The excimer laser produces a beam of ultraviolet light, which is used to correct a variety of visual disorders. The incredibly precise laser, controlled by a doctor, delivers rapid pulses of cool ultraviolet light to reshape the surface of the eye, allowing light rays to focus properly. Prior to the procedure, the system’s computer calculates the exact amount of corneal tissue to be removed, an amount typically less than the diameter of a human hair. Removing this tissue through a laser technique known as photoablation allows the eye to focus properly. During LASIK the excimer laser emits a series of rapid pulses, each of which removes a microscopic amount of corneal tissue. The laser does not penetrate the eye and leaves other areas of the eye undisturbed.

Who is eligible for CustomVue LASIK?

To qualify for CustomVue with the VISX-Excimer laser, nearsighted individuals must be at least 21 years of age and have healthy, stable eyes, which are free from eye disease or corneal abnormality. Our eye care professionals can advise patients on their chances of a beneficial result based on pre-surgical levels of nearsightedness and/or astigmatism.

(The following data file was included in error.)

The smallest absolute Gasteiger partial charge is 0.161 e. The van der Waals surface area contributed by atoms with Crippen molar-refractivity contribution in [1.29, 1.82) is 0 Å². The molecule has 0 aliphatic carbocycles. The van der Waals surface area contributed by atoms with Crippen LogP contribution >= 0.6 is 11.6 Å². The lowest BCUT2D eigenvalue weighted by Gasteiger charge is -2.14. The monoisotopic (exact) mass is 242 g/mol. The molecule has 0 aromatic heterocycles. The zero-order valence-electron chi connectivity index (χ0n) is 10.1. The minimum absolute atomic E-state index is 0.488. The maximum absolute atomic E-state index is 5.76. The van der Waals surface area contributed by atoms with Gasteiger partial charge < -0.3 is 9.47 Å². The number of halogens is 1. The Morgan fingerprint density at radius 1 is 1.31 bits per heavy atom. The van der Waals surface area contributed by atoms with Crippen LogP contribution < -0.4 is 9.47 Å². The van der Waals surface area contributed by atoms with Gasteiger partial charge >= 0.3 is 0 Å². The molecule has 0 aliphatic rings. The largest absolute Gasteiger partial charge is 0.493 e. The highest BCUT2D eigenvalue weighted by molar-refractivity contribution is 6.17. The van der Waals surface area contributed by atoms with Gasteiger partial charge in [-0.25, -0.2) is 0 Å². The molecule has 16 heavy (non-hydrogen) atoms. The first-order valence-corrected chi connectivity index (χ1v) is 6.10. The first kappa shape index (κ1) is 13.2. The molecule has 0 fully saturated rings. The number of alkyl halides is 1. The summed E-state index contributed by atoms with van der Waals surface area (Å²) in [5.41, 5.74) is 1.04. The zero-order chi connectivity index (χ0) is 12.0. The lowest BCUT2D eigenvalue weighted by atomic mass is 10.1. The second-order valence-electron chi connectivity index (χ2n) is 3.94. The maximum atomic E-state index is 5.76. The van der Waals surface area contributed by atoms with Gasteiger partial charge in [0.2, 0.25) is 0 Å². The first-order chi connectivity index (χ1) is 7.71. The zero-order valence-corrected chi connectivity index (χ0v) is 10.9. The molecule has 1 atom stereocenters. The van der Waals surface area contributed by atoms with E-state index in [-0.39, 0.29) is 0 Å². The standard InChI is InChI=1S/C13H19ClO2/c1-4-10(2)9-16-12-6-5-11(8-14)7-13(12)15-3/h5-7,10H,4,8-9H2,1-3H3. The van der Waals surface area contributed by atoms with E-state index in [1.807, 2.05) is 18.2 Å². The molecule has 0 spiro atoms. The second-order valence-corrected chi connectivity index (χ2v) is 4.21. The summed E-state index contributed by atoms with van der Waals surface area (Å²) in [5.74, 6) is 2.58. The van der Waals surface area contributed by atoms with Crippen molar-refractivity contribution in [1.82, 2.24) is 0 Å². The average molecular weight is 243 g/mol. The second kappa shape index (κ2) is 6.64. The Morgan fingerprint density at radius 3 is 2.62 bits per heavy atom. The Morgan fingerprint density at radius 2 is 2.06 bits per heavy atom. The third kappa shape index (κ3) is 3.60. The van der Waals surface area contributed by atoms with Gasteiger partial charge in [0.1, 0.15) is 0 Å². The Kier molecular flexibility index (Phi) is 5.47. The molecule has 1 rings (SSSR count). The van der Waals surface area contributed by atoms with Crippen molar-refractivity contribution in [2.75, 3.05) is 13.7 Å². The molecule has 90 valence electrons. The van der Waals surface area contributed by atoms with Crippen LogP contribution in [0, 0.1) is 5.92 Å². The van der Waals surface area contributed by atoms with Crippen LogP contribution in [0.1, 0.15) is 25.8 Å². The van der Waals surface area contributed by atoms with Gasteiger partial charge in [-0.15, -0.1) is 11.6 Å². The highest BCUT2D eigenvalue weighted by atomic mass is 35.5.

Patients who are pregnant, nursing or have collagen vascular, autoimmune or immunodeficiency diseases should not have CustomVue LASIK surgery.

Who is a good candidate for CustomVue?

Patients with a spherical equivalent of -1.00
to -11.00 diopters of nearsightedness at the corneal plane, or nearsightedness with between 0.00